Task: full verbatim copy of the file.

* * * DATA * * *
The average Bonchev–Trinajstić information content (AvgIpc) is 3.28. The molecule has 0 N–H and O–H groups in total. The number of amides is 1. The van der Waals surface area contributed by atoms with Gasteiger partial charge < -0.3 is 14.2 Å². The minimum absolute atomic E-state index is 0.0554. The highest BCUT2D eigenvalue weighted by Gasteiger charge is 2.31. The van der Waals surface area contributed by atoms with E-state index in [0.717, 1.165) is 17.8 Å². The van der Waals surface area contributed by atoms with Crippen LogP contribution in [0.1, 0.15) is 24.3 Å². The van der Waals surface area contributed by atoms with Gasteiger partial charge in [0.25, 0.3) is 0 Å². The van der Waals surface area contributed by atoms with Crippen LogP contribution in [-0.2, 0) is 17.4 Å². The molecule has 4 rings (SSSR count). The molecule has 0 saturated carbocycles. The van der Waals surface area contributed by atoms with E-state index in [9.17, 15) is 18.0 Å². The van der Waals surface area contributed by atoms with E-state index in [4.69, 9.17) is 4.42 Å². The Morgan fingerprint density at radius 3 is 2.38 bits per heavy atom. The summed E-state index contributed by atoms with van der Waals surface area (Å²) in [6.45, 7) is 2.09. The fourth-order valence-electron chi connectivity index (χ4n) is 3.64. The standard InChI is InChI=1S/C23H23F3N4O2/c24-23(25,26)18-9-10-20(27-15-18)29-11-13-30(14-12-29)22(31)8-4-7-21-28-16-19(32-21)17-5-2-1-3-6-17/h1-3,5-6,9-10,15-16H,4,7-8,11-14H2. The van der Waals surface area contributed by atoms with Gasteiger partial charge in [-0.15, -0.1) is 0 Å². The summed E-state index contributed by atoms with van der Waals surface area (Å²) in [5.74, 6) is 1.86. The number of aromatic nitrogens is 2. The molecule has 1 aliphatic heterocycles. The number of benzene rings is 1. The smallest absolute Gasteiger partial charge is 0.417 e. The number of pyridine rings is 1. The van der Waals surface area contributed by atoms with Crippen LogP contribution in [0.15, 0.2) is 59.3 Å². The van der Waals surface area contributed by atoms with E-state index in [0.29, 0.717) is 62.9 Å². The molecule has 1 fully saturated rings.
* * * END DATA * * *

The average Bonchev–Trinajstić information content (AvgIpc) is 3.28. The molecule has 0 N–H and O–H groups in total. The number of amides is 1. The van der Waals surface area contributed by atoms with Gasteiger partial charge < -0.3 is 14.2 Å². The minimum absolute atomic E-state index is 0.0554. The highest BCUT2D eigenvalue weighted by Gasteiger charge is 2.31. The van der Waals surface area contributed by atoms with E-state index in [0.717, 1.165) is 17.8 Å². The van der Waals surface area contributed by atoms with Crippen LogP contribution in [0.1, 0.15) is 24.3 Å². The van der Waals surface area contributed by atoms with Gasteiger partial charge in [0.25, 0.3) is 0 Å². The van der Waals surface area contributed by atoms with Crippen LogP contribution in [-0.2, 0) is 17.4 Å². The molecule has 4 rings (SSSR count). The molecule has 0 saturated carbocycles. The van der Waals surface area contributed by atoms with E-state index in [9.17, 15) is 18.0 Å². The van der Waals surface area contributed by atoms with E-state index in [4.69, 9.17) is 4.42 Å². The Morgan fingerprint density at radius 3 is 2.38 bits per heavy atom. The summed E-state index contributed by atoms with van der Waals surface area (Å²) in [6.45, 7) is 2.09. The fourth-order valence-electron chi connectivity index (χ4n) is 3.64. The standard InChI is InChI=1S/C23H23F3N4O2/c24-23(25,26)18-9-10-20(27-15-18)29-11-13-30(14-12-29)22(31)8-4-7-21-28-16-19(32-21)17-5-2-1-3-6-17/h1-3,5-6,9-10,15-16H,4,7-8,11-14H2. The van der Waals surface area contributed by atoms with Gasteiger partial charge in [-0.15, -0.1) is 0 Å². The summed E-state index contributed by atoms with van der Waals surface area (Å²) in [5.74, 6) is 1.86. The number of aromatic nitrogens is 2. The molecule has 1 aliphatic heterocycles. The number of benzene rings is 1. The smallest absolute Gasteiger partial charge is 0.417 e. The number of pyridine rings is 1. The van der Waals surface area contributed by atoms with Crippen LogP contribution in [0.15, 0.2) is 59.3 Å². The van der Waals surface area contributed by atoms with E-state index in [0.29, 0.717) is 62.9 Å². The molecule has 1 fully saturated rings.